ALL week we’ve heard that this is something new. New fight. New front. New tensions on the old civ-mil front. But is it?
The attack, horrific and monstrous, was familiar enough. A familiar enemy. A familiar target. A familiar attack — Meena Bazaar circa 2009 having started the women-and-children gore.
Ah, but the response was different. The Taliban have driven a wedge where others had failed recently — between Raheel and Nawaz, who had seemed to be making co-habitation work.
But haven’t we seen this — or at least a version of this — at least twice before?
Raheel and Nawaz have different approaches. But the approaches are rooted in the same equation — how much, how far, how fast and at what cost.
The Karachi airport attack gave us Zarb-i-Azb. Nawaz didn’t want Zarb-i-Azb — back then, we were told, because he didn’t want blowback in Punjab. But Zarb-i-Azb we got because Raheel presented Nawaz with a fait accompli.
Then, APS/Peshawar attack birthed the National Action Plan. Because it was a sprawling programme, it wasn’t an immediate systemic threat.
But Nawaz, we were told, could sense the danger: specific mention of Punjab in NAP and a range of measures that suggested the inevitability of army encroachment. So, NAP was mostly ignored, even though the boys tried to rattle the civilians into greater compliance.
Now, we have Lahore. And once again, the boys have tried to turn it into a catalyst. And once again, Nawaz is resisting.
This much is clear: Raheel and Nawaz have different approaches. But the approaches are rooted in the same equation — how much, how far, how fast and at what cost.
This week, we’ve learned yet again that Raheel wants to do more, farther afield and faster than Nawaz when it comes to fighting militancy.
But that doesn’t make Raheel completely right — and Nawaz being wrong isn’t the certain deal-breaker that everyone seems to think.
Let’s start with the boys. Raheel’s determination tends to obscure a persistent truth: how much, how far and how fast to go in the fight against militancy have not all been determined by him.
Both the Fata plan, with its culmination in North Waziristan, and the application of a counter-terrorism vice in Pakistan proper are part of a blueprint that was long acknowledged.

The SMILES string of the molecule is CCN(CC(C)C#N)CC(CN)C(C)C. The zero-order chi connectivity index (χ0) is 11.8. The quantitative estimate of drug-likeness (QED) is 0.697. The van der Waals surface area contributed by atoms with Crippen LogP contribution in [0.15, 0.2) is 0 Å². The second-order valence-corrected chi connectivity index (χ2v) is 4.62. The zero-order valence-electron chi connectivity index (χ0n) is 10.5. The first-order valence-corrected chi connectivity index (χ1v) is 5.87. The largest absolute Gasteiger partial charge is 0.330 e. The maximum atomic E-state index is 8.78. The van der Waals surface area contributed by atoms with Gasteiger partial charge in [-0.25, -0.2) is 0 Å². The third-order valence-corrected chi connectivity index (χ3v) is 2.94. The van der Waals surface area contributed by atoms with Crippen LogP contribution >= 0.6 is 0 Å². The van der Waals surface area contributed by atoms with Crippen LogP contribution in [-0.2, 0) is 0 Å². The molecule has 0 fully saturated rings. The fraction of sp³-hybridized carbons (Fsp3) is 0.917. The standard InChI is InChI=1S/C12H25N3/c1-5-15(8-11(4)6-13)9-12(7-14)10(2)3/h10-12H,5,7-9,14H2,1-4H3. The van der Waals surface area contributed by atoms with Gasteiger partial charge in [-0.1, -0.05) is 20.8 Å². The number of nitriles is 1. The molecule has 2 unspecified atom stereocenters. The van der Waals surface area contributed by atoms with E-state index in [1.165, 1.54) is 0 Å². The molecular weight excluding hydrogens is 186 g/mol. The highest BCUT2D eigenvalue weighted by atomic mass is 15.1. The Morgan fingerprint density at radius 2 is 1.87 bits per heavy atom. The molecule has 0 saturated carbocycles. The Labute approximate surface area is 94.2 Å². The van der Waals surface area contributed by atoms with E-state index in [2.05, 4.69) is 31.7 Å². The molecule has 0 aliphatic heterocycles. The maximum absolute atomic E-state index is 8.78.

If Pakistan was to be saved, there was a certain logic to saving it — a sequence that had to be followed. Raheel has followed that sequence. His real contribution has been to accelerate the pace of that sequence.
But with speed comes mistakes.
Essentially, Raheel is presiding over a transition point — the changeover from predominant counter-insurgency to more counter-terrorism goals. The former is necessarily military-led. The latter suffers if militarised too much.
What we have now is a push for ever-more militarised counter-terrorism — meaning the long war will be longer yet.
Two mistakes by Raheel have contributed to the problem. One, he has encouraged the ISI to mould itself as the counter-terrorism lynchpin.
On the record, you hear frequently enough of civilian law-enforcement and intelligence sorts praising the ISI for its counter-terrorism prowess. They pass on information, they are helpful, they help us with essential coordination, they multiply our capabilities — the ISI is great.
Off the record, a different story can be heard. The ISI does not just consider itself superior to the civilian side of security apparatus, but it works to make sure that its superiority is protected.
Both directly, by blocking the acquisition of resources by the civilians, and indirectly, by making sure everything is routed through it, as with the Rangers.
The warrior Raheel could have been more enlightened.
Two, Raheel didn’t pay attention to the spillover effects of Karachi. When the civilian input was frozen out and the campaign spread to the political realm, the inevitable happened.
When the boys say corruption, they may well mean only corruption – but when the civilians hear corruption, they think regime change and ouster.
The warrior Raheel did not see the political connection between Karachi and Punjab. An enlightened chief may have thought, keep Karachi narrow and Punjab could be that much less difficult to handle.
But now, with Lahore, we’ve reached an end-point of sorts. After Zarb-i-Azb and NAP, there’s really just Punjab left. Another massive attack will give Raheel what he wants. He won’t have to wait for Nawaz.
That changes the equation for Nawaz. Earlier, Nawaz could afford to say no to Raheel — Zarb-i-Azb and NAP were buffers between Raheel and Punjab.
And earlier Nawaz could not afford to say yes — if he gave up Punjab, what the hell would he be left with anyway? He may as well have gone home.
Now the choice is more straightforward: work out an arrangement with Raheel soon or else get steamrolled by Raheel when the next attack in Punjab happens.
As for Raheel — the enlightened path is available again: know that Nawaz has just one chance left and give him a deal that he can live with.
Punjab is rich and ruthless. For all its flaws, the civilian apparatus can do decent counter-terrorism. So, offer the civilians some kind of semi-equality and let Nawaz know the odds of another massive attack in Punjab — and let him figure out where that would leave him.
Self-interest can be a wonderful thing. Between the boys and Nawaz, perhaps self-interest may just align in an enlightened way.
Then again, this is Pakistan. When control-everything collides with do-nothing, the outcome is usually control over nothing.
The writer is a member of staff.
Published in Dawn, April 3rd, 2016